The press conference to relaunch Ed Miliband's leadership started so late it felt like a delaunch. Then it started and became a prelaunch. "Is he testing the mic?" someone said. Then it was pre-lunch and everyone had to go.
Ed – dear, sweet, kind Ed; we must treasure him while we can.
He looked like the keen young kid who comes in to brief the boss about the research, before the big speech is written. He's the one who presents the problem to the grizzled old pros – and they come up with the answer. He's quite zingy for a researcher. He has interesting ideas too. And what a manner – you can't take your eyes off him. When he says "Bring it on!" he looks like he's got his little thumbs bunched inside his fists.
So, what are his recommendations? "We need to be credible. We need to sound different without saying we were wrong before. We need to be new. At least we need to sound new. What about a new reality? We could 'get' the new reality. We could have some tough choices about giving more money to people, we can get it from bankers.
"And then obviously we need a new era of long-term wealth creation. But we must only promise what we can deliver. High-paying jobs for poorly educated people – let's promise that. And responsibility in capitalism, we should have some of that too. But above all, what we really can't do without is someone who can sell all this to the British people."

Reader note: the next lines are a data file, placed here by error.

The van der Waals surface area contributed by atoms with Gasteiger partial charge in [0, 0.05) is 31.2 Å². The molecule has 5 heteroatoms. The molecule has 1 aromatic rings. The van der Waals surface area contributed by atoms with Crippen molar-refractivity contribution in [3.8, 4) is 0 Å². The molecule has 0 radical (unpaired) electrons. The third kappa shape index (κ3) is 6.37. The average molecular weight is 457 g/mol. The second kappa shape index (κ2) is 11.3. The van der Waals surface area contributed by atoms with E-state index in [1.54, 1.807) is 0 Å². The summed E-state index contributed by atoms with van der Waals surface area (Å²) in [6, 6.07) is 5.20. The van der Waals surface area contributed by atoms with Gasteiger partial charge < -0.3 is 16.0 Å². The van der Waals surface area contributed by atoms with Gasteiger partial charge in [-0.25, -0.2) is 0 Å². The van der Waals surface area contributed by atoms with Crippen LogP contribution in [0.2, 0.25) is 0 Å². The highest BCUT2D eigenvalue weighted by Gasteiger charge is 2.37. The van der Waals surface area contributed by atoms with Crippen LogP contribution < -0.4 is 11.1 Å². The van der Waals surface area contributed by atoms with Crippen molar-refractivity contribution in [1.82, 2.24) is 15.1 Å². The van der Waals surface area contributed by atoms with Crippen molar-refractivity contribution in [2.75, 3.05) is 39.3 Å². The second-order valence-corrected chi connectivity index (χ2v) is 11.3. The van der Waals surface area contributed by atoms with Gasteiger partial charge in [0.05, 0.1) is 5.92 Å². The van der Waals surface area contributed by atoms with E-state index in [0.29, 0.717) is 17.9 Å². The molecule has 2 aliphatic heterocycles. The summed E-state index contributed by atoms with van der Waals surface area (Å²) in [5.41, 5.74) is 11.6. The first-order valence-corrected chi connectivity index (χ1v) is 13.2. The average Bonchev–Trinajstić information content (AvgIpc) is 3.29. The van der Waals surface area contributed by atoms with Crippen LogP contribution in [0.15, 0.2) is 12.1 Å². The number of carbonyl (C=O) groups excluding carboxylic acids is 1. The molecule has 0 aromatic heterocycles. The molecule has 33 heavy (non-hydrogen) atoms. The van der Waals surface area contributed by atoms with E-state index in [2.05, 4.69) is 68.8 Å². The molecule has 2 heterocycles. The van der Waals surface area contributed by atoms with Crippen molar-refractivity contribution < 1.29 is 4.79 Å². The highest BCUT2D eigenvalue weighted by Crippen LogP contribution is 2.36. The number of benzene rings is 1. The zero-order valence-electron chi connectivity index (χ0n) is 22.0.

He's going to deliver fairness, he says. He's going to deliver it three ways. But we all know that if he ever becomes Prime Minister we'll all get a little orange card in our letterbox saying, "Tried to deliver fairness but you were out. Ring this premium-rate number and be kept on hold for three days to arrange a new delivery time."
Maybe he'll deliver it electronically, which is why he's promising to "hard-wire fairness" into the economy. Ooh, you wince. "He'll never get that certificated. It's not in building regs. That old fusebox will never hold out. Who were the cowboys who were in here doing this, and what did they charge you! We'll do you a lovely tidy job of delivering fairness through the hard-wiring for under a trillion. The cash price? That is the cash price, otherwise add 20 per cent."
Even his followers are starting to think they really need another quote.
Labour has had five years of these clenched-fist fightbacks and relaunches, ever since Gordon went wrong. Since then it's been... If the spring elections don't go well... If he doesn't make the speech of his life at conference... If things don't improve by Christmas.
It's a well-trodden road for Labour and it is not certain they'll travel the length of it again. Because they do know what's at the end.